We even squeezed in a little bit of time at the beach to enjoy the wonders of Galápagos at the beach!

Perhaps most importantly, Ollie and Dolphin (don't know the name) made friends with my cat, and they seemed to be having a lovely time on the beach while helping my cat with a little bit of research.

Once back from a lovely time in the field, it was back to work. Several hundred tribulus seeds needed to be laid out, measured, and documented for an experiment, and this took the rest of the afternoon (and the part of the next day). Thankfully, all you need is time and beer to accomplish these kinds of tasks.
The start of organizing tribulus seeds
Done sorting! Sofia poses with the tribulus seeds she will soon start measuring.

Sofia well into measuring tribulus seeds.

Sofia prepping her tribulus samples
In fact, check out this video to get a real time perspective of what's going on!

Friday, February 13, 2015

North Seymour

If today was a representation of what Friday the 13th is suppose to be, I will be looking forward to Friday the 13th from now on! My friend and I managed to book the last two spots on a lovely day trip to the area around North Seymour, and island on the north side of Baltra and Santa Cruz. Earthwatch volunteers had been on this, and every group that went had a wonderful time. We figured we should see what everyone was talking about!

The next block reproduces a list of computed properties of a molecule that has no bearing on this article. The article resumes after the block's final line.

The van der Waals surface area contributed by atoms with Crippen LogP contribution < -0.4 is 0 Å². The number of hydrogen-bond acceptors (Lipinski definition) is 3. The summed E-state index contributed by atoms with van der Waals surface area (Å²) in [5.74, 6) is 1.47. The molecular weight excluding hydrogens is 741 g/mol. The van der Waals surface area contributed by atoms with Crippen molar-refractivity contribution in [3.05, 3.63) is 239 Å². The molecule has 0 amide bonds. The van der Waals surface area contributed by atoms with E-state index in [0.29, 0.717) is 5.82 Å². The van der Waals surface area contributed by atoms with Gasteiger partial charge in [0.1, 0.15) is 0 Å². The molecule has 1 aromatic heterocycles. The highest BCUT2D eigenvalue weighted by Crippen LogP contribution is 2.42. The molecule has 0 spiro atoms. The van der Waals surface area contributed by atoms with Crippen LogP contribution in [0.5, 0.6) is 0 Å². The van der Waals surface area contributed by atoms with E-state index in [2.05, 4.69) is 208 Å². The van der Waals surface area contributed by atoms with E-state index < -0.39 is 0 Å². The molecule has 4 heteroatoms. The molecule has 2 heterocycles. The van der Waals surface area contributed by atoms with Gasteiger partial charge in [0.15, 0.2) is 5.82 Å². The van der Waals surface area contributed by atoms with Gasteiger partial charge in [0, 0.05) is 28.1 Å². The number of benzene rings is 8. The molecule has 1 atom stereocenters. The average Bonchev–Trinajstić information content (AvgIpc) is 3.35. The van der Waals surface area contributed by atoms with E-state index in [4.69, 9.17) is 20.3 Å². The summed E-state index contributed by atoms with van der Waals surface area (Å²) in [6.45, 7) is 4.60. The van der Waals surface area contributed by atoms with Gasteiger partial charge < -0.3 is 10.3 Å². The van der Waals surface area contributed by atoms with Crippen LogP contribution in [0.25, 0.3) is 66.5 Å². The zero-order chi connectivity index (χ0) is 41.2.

First, the boat ride was quite lovely compared to the ride to Floreana. Floreana was an oversize speedboat, so it had large, noisy outboard motors, and made for a bouncy ride. The boat to North Seymour was more of a motor yacht: quite, smooth, and spacious. On our way to around Baltra, we were greeted with views of Daphne Major and Daphne Minor.

Daphne Major in the background of sea lions sleeping

Our first stop was a lovely sand bar where there were sea lion colonies, marine iguanas, and a compete whale skeleton.

On North Seymour, I could have spent hours there taking photos and videos of the nesting birds there. What a spectacular sight!

I understand why the Earthwatch volunteers who went to North Seymour have always come back saying what an amazing expedition it was! I hope to go again one day!!